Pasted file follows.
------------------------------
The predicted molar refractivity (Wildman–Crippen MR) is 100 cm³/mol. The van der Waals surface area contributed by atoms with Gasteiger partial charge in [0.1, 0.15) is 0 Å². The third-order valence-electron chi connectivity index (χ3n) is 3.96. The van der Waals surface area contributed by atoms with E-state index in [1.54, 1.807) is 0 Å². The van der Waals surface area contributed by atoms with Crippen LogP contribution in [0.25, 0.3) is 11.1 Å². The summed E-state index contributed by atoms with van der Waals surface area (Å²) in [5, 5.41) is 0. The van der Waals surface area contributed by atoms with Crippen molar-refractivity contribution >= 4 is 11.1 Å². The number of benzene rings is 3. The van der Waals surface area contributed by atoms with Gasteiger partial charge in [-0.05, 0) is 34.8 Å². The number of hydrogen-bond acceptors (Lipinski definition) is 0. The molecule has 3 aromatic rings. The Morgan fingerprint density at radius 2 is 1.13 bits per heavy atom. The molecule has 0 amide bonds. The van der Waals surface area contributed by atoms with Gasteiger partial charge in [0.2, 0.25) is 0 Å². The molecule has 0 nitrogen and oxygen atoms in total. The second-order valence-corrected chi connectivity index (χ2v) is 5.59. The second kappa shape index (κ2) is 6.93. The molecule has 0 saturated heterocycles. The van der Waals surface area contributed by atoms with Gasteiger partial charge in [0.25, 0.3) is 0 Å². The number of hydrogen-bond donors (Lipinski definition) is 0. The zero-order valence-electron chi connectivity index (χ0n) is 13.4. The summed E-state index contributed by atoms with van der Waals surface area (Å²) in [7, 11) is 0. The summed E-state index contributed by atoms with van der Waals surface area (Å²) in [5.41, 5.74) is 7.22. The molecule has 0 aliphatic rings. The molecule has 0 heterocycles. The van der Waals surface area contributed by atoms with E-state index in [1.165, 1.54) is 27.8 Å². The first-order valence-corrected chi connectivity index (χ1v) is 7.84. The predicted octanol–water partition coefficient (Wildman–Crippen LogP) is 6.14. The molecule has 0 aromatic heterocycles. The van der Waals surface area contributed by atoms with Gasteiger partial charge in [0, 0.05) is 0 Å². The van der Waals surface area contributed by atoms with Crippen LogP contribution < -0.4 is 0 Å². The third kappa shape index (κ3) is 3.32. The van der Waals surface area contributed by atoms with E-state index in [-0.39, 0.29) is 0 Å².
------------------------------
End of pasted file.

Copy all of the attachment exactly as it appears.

The predicted molar refractivity (Wildman–Crippen MR) is 100 cm³/mol. The van der Waals surface area contributed by atoms with Gasteiger partial charge in [0.1, 0.15) is 0 Å². The third-order valence-electron chi connectivity index (χ3n) is 3.96. The van der Waals surface area contributed by atoms with E-state index in [1.54, 1.807) is 0 Å². The van der Waals surface area contributed by atoms with Crippen LogP contribution in [0.25, 0.3) is 11.1 Å². The summed E-state index contributed by atoms with van der Waals surface area (Å²) in [5, 5.41) is 0. The van der Waals surface area contributed by atoms with Crippen molar-refractivity contribution >= 4 is 11.1 Å². The number of benzene rings is 3. The van der Waals surface area contributed by atoms with Gasteiger partial charge in [-0.05, 0) is 34.8 Å². The number of hydrogen-bond acceptors (Lipinski definition) is 0. The molecule has 3 aromatic rings. The Morgan fingerprint density at radius 2 is 1.13 bits per heavy atom. The molecule has 0 amide bonds. The van der Waals surface area contributed by atoms with Gasteiger partial charge in [0.2, 0.25) is 0 Å². The molecule has 0 nitrogen and oxygen atoms in total. The second-order valence-corrected chi connectivity index (χ2v) is 5.59. The second kappa shape index (κ2) is 6.93. The molecule has 0 saturated heterocycles. The van der Waals surface area contributed by atoms with Gasteiger partial charge in [0.25, 0.3) is 0 Å². The number of hydrogen-bond donors (Lipinski definition) is 0. The zero-order valence-electron chi connectivity index (χ0n) is 13.4. The summed E-state index contributed by atoms with van der Waals surface area (Å²) in [7, 11) is 0. The summed E-state index contributed by atoms with van der Waals surface area (Å²) in [5.41, 5.74) is 7.22. The molecule has 0 aliphatic rings. The molecule has 0 heterocycles. The van der Waals surface area contributed by atoms with E-state index in [1.165, 1.54) is 27.8 Å². The first-order valence-corrected chi connectivity index (χ1v) is 7.84. The predicted octanol–water partition coefficient (Wildman–Crippen LogP) is 6.14. The molecule has 0 aromatic heterocycles. The van der Waals surface area contributed by atoms with Gasteiger partial charge in [0, 0.05) is 0 Å². The van der Waals surface area contributed by atoms with Crippen LogP contribution < -0.4 is 0 Å². The third kappa shape index (κ3) is 3.32. The van der Waals surface area contributed by atoms with E-state index in [-0.39, 0.29) is 0 Å².